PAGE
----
It owns and operates the high-voltage electricity transmission system that carries power from generators to local distributors across England and Wales. It also owns and operates transmission links to Scotland and France and plays a vital role in enabling the wholesale trade of electricity on behalf of the electricity market.
OCC has a long relationship with National Grid and was chosen for this project because of its competitive rates and prior experience in developing GLOIN, a predictive tool for thermal stress on buried cables, for National Grid’s engineers and planners.
With the rise in renewables and the decommissioning of several coal and nuclear power stations, electricity infrastructure in the UK is undergoing a rapid transformation. Several additional trunk routes are under development, including a number of new tunnels currently in the planning stage. To assist with this process, National Grid Asset Engineering commissioned the University of Southampton (UoS) to develop a model of the thermal properties of cables in tunnels and asked OCC to turn this research into a usable product. OCC had already developed the GLOIN tool for buried cables and an enhancement to the existing software to include this additional laying environment was the obvious choice.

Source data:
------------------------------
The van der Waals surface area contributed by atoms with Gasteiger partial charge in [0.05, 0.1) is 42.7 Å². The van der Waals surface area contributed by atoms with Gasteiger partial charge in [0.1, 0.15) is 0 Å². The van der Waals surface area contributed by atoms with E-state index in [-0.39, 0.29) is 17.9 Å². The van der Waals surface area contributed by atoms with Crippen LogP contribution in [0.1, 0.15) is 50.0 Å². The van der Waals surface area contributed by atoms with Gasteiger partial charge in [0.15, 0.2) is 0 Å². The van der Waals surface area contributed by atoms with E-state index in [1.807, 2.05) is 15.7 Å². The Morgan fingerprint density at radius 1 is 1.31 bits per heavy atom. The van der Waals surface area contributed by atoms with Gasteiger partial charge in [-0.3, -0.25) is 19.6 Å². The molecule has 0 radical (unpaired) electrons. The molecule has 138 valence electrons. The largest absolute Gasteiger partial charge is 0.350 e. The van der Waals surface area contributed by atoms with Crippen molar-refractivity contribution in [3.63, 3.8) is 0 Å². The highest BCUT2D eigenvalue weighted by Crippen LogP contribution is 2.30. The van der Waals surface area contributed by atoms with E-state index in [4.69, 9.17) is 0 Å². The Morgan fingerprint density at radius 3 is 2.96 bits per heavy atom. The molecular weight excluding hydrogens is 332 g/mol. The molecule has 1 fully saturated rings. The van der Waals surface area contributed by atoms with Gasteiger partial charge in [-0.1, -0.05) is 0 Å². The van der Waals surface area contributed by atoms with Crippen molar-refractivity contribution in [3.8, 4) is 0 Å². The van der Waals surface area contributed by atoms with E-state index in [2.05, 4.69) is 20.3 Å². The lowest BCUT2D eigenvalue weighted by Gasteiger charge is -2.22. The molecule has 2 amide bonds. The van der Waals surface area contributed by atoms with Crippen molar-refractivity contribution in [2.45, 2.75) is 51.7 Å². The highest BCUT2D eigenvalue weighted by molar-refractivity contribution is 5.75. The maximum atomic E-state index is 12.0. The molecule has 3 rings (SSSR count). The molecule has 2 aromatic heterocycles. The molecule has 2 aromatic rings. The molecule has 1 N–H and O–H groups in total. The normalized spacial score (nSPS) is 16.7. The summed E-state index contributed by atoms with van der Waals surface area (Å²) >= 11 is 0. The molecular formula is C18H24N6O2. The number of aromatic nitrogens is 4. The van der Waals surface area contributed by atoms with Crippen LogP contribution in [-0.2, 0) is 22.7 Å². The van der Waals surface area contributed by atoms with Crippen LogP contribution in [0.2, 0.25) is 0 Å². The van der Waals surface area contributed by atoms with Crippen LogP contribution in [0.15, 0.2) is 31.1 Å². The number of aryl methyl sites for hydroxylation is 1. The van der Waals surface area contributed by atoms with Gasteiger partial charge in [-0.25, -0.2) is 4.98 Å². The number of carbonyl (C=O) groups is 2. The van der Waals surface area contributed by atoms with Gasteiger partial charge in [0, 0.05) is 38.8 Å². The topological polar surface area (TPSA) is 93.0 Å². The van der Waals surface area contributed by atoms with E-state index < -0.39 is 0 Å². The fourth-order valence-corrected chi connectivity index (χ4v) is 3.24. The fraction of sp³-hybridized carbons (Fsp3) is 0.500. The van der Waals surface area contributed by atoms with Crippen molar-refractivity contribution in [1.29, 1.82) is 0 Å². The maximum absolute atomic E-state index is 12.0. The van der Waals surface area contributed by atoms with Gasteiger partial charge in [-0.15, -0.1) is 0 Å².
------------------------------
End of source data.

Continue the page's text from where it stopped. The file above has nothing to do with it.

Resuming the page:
The determination of thermal properties of cables in tunnels, and therefore of the load that can safely be carried (the cable ‘rating’), is a complex problem. Tunnel geometry, patterns of air flow and other heat sources have significant effects. RoCiT, the new module for GLOIN, allows National Grid to build a model of a tunnel that incorporates all these factors and calculates steady state and transient ratings for a variety of routine and emergency scenarios.
With this information, National Grid Asset Engineering can advise on tunnel construction and on the safe and efficient operation of the network.